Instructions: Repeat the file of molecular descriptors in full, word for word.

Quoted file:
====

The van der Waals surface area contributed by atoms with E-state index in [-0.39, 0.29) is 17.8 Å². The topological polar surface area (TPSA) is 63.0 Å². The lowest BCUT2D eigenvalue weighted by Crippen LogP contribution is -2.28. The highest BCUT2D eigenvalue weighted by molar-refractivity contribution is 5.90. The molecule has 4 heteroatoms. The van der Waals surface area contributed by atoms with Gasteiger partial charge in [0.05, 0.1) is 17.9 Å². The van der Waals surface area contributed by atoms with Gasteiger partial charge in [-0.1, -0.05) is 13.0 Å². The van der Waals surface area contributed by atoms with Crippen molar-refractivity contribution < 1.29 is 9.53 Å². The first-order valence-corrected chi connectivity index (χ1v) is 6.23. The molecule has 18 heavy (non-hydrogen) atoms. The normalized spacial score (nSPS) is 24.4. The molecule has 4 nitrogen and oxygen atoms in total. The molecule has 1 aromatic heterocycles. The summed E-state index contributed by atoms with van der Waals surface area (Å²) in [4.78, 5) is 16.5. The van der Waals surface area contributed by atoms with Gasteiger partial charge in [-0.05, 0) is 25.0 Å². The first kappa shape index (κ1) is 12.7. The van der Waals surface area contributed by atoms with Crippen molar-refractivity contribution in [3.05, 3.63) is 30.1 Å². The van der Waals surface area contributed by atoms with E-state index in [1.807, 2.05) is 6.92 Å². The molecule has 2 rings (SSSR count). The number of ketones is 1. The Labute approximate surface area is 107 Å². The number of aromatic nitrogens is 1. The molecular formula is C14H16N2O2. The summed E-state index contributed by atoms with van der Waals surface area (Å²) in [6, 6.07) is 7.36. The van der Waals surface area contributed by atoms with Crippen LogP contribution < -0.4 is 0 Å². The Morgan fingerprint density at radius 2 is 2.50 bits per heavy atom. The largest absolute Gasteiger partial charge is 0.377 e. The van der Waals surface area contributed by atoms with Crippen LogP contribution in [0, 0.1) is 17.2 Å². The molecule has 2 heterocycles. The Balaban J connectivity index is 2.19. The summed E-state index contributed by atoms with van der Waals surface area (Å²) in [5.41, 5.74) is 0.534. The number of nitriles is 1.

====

The van der Waals surface area contributed by atoms with E-state index in [-0.39, 0.29) is 17.8 Å². The topological polar surface area (TPSA) is 63.0 Å². The lowest BCUT2D eigenvalue weighted by Crippen LogP contribution is -2.28. The highest BCUT2D eigenvalue weighted by molar-refractivity contribution is 5.90. The molecule has 4 heteroatoms. The van der Waals surface area contributed by atoms with Gasteiger partial charge in [0.05, 0.1) is 17.9 Å². The van der Waals surface area contributed by atoms with Gasteiger partial charge in [-0.1, -0.05) is 13.0 Å². The van der Waals surface area contributed by atoms with Crippen molar-refractivity contribution < 1.29 is 9.53 Å². The first-order valence-corrected chi connectivity index (χ1v) is 6.23. The molecule has 18 heavy (non-hydrogen) atoms. The normalized spacial score (nSPS) is 24.4. The molecule has 4 nitrogen and oxygen atoms in total. The molecule has 1 aromatic heterocycles. The summed E-state index contributed by atoms with van der Waals surface area (Å²) in [4.78, 5) is 16.5. The van der Waals surface area contributed by atoms with Gasteiger partial charge in [-0.05, 0) is 25.0 Å². The first kappa shape index (κ1) is 12.7. The van der Waals surface area contributed by atoms with Crippen molar-refractivity contribution in [3.05, 3.63) is 30.1 Å². The van der Waals surface area contributed by atoms with E-state index in [1.807, 2.05) is 6.92 Å². The molecule has 2 rings (SSSR count). The number of ketones is 1. The Labute approximate surface area is 107 Å². The number of aromatic nitrogens is 1. The molecular formula is C14H16N2O2. The summed E-state index contributed by atoms with van der Waals surface area (Å²) in [6, 6.07) is 7.36. The van der Waals surface area contributed by atoms with Crippen LogP contribution < -0.4 is 0 Å². The Morgan fingerprint density at radius 2 is 2.50 bits per heavy atom. The largest absolute Gasteiger partial charge is 0.377 e. The van der Waals surface area contributed by atoms with Crippen LogP contribution in [0, 0.1) is 17.2 Å². The molecule has 2 heterocycles. The Balaban J connectivity index is 2.19. The summed E-state index contributed by atoms with van der Waals surface area (Å²) in [5.41, 5.74) is 0.534. The number of nitriles is 1.